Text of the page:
Why do sex scandals seem to follow people in positions of power? Politicians, Hollywood producers, priests, gurus – none seem to be exempt. Money and sex: the combined forces that corrupt and surround powerful public figures. When accusations emerge, they tend to center on the moral failings of a particular individual. But this individualization provides no rationale for the extraordinary proliferation of sex scandals. In short, we miss the opportunity to recognize broader social structures of power relations that allow and even enable these kinds of abuses to occur.
The unapologetic authoritarianism of guru-disciple relationship makes it a revealing case study through which to analyze power relations, particularly those related to physical touch and sexuality. As I argue in a recent article, “Guru Sex,” in the guru-disciple relationship there are social conventions surrounding touch, what I call haptic logics. Put simply, the guru is believed to be a powerful conduit for both spiritual and social power. In response, believers want to be close to the guru, which has both spiritual and social effects. Spiritually, devotees believe that proximity to the guru (and the guru’s touch) results in positive spiritual effects, such as miracles, healing, enlightenment, or personal transformation. Socially, proximity to the guru has a direct correlation to increased power within the devotional community. Recognizing these positive effects, devotees yearn to be close to the guru, and, importantly, they are expected to do so and to want to do so. These haptic logics give gurus extraordinary power to use, abuse, and demand proximity within a system that justifies, reinforces, and sacralizes their physical touch.
Devotional cults that exalt gurus envision the guru to be in possession of “special gifts” (a term used by sociologists Max Weber and Emile Durkheim to describe charisma). The guru’s charisma is embodied, contagious, and intentionally transferrable. Gurus are believed to be physical embodiments of spiritual power and to be able to transmit that power to their followers. This perceived ability justifies the guru’s exalted social status. It also cultivates followers’ desire for proximity to the guru so that they might gain access to the perceived source of sacred power. The physical body of the guru is a sacred object; proximity to the guru is a sacred opportunity.
In such a social system, increased proximity to the guru, such as private audiences and unconventional intimacies (massaging the guru’s feet, for example) are communally envisioned as a blessing for any devotee. Deliberate rejections of proximity are unthinkable within such communities, for example: leaving a position near the guru for one more distant without reason; discarding any of the guru’s possessions received as gifts; or rejecting the guru’s blessed food. Instead, devotees rush to be close the guru, to follow the guru, and outstretch their hands in an attempt to touch the guru. Many gurus employ bodyguards, flanked personal assistants, and sometimes even an armed entourage to protect against this desire to touch them. This institutionalized communal longing for and valorization of the guru’s physical touch systematically justifies gurus’ physical contact with devotees. Devotees are socialized to long for the guru’s touch; the guru is socialized to impart his or her touch (and access to be touched) as a blessing to devotees.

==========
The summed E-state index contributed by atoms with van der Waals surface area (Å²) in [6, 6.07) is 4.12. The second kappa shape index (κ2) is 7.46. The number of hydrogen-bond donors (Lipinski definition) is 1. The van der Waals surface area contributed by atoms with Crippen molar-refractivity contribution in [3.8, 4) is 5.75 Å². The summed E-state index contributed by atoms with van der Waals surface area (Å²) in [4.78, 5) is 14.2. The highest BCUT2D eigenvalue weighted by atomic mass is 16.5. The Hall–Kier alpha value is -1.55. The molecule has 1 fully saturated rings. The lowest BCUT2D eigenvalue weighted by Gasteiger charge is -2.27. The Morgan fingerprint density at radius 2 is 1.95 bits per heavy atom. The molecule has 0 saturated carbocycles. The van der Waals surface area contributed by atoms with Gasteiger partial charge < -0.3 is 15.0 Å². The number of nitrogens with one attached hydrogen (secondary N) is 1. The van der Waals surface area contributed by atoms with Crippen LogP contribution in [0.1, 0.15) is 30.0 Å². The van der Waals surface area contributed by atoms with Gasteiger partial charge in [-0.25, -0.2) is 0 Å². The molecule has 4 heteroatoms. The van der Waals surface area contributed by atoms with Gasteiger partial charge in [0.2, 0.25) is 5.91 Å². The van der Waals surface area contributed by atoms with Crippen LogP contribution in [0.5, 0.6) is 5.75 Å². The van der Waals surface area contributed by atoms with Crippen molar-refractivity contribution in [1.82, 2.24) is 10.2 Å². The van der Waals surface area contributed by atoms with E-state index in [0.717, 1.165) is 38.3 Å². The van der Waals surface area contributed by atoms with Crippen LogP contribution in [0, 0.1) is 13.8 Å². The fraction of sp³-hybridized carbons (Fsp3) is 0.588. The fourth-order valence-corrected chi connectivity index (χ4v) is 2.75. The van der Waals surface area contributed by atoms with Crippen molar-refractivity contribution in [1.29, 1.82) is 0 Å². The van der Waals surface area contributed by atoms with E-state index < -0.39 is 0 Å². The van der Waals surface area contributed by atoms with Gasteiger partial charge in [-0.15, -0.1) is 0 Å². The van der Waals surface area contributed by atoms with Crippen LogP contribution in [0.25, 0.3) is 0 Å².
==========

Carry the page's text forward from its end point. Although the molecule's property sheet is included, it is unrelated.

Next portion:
But as Tulasi Srinivas has discussed, proxemic desire is not only devotees’ longing to be close to the guru for the possible effects of spiritual transformation; it is also the social recognition of them as “good devotees,” because the devotional community recognizes the value of proximity. The social hierarchy of the guru community is based on a pyramid of proximity. The closer one is in proximity to the guru, the more institutional power one has and vice versa; the more institutional power one has, the more proximity one is granted. In various domains, those closest to the figure in power, in Weber’s terms the “charismatic aristocracy,” wield extraordinary power and are similarly governed by the haptic logics of proxemic desire, as they function as gatekeepers and spokespersons for the guru.
Within this hierarchical pyramid, subordinates are expected to desire proximity to those in more powerful positions along the chain of charismatic aristocracy, leading up to the guru. Such a system easily lends to abuses, wherein the powerful can take advantage of the proxemic desires of the neophyte. These haptic logics do not always result in sexual abuse, but when it does occur, they create serious barriers to the vindication of victims. In countless examples of guru sex scandals, fellow devotees characterize physical contact and private sessions with the guru as a blessing and reject victims’ allegations of abuse. When Shyama Rose told her mother of Prakashanand Saraswati’s sexual advances to her as a pre-adolescent, her mother viewed the special contact with the guru as a blessing and told her to “just enjoy it.”
Allegations of abuse represent the refusal of proximity to the guru, in essence, a refusal of the social conventions that govern the guru-disciple relationship. As a result, most victims become ex-devotees and fellow devotees often blame victims for their rejection of the guru. Within this system of haptic logics, one can imagine a powerful charismatic leader saying something like “when you’re a star, they let you do it.”
Featured image credit: “Photographed in Kolkata” by Biswarup Gangly. CC.BY.3.0from via Wikimedia Commons.
What about the need of the guru to have devotees, so that his position is validated?
Yes, absolutely. In fact, it is from the faithful convictions and support of devotees that the guru gains power. (Max Weber and Pierre Bourdieu have written on this in the sociology of religion.)
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